The difference between wanting to and being able to by Peter Wahl, co-founder of Attac, 2/20/2024

The difference between wanting to and being able to

War in Ukraine

By Peter Wahl

[This article posted on February 20, 2024 is translated from the German on the Internet,]

Two years after the Russian invasion of Ukraine, Kiev’s highly anticipated offensive has not only failed, but the Russian military is on the offensive. One spectacular example is the capture of the fortress of Avdiivka. On the causes of illusions in the West.

A fundamental turnaround in Ukraine’s favor is not in sight. Firstly, because Kiev is running out of soldiers. Even if it managed to recruit another half a million, it would take several months to train them. Who knows where Moscow’s troops will be then. Secondly, there is a shortage of ammunition and equipment, and not only because of the blockade in Washington, but also because production capacities even in the USA cannot meet demand so quickly, as Foreign Affairs reports. Even if Washington were able to release the blocked aid package immediately, it would take months before the Ukrainian army could be adequately supplied. A proxy war only works as long as the proxy is capable of waging war.

However, this is now a very dangerous situation. The West is faced with the dilemma of either accepting the hopelessness of a military victory and making the Kremlin a negotiation offer that is sufficiently accommodating for it to be interested in negotiations. Or it would have to escalate dramatically. And this would go far beyond the Taurus missiles, which would be unpleasant for Russia, but no more of a game changer than the Leopard tanks or HIMARS missiles were in the past. Such an escalation, however, in turn carries the risk of an expansion of the war with incalculable consequences.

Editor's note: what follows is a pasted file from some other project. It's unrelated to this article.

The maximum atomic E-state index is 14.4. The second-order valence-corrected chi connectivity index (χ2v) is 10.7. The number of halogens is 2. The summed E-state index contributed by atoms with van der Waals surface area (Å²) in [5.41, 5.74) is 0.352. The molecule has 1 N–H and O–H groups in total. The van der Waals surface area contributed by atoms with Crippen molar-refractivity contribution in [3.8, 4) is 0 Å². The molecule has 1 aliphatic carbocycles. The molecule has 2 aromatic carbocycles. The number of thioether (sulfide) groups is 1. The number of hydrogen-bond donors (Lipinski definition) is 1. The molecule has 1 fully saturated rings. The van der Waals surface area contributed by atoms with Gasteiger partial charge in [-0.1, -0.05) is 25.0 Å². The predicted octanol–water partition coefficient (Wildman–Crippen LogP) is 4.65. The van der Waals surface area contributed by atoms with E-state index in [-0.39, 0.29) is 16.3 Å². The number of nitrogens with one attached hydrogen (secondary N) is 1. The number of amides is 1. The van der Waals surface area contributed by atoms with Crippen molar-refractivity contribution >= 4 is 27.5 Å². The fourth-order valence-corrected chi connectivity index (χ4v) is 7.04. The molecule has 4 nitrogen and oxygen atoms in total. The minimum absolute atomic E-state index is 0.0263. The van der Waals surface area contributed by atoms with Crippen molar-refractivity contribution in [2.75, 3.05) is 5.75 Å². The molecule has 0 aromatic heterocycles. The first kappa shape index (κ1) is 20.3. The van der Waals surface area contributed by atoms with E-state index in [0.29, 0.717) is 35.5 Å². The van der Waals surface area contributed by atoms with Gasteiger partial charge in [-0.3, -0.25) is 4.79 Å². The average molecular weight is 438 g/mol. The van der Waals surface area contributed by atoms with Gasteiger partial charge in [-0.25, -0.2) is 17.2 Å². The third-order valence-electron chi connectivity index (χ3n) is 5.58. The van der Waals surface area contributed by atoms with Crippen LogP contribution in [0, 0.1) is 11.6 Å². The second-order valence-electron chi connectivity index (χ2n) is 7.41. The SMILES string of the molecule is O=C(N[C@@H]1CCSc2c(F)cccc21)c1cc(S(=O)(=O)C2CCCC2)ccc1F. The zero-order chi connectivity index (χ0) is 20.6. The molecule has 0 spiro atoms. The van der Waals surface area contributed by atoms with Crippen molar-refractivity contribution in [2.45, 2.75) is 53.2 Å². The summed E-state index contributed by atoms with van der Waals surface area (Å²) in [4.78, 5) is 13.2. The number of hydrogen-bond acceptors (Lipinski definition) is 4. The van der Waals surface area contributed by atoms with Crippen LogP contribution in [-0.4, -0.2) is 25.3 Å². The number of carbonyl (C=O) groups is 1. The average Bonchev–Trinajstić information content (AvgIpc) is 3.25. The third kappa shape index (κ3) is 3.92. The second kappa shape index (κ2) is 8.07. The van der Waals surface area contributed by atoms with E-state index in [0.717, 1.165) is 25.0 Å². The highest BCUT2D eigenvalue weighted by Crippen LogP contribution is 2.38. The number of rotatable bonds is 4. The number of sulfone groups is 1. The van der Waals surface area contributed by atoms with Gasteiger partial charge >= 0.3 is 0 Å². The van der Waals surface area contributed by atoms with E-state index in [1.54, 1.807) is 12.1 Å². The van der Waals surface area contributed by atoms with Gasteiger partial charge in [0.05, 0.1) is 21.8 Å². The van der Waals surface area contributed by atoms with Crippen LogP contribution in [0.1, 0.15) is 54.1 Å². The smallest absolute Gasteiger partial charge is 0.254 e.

Against this backdrop, the question arises as to how the illusion of a victorious peace and the hurray-Bellicism of the political and media mainstream could come about. Even in parts of the social left, although criticism of the military is considered part of their political DNA. Three interacting factors seem to be at the forefront here, which act as a kind of “operating system” for bellicism:

Considerable deficits in the geopolitical analysis of the balance of power in the world, in particular the historically notorious underestimation of Russia,

an excess of affective/emotional handling of the conflict instead of sober, rational analysis,

a shrinking of political options for action to moral imperatives instead of diplomacy and political solutions as required by the UN Charter.

Recognizing geopolitical realities

In international relations, the balance of power is ultimately the decisive regulatory principle. International law and rules are only observed as long as they suit one’s own interests. This applies to all major powers, as well as smaller ones, as can be seen from the war between Armenia and Azerbaijan. The more power resources a country has – i.e. military strength, economic and technological potential, political influence and “soft power” – the higher its position in the hierarchy of the international system, the more diverse its options for action.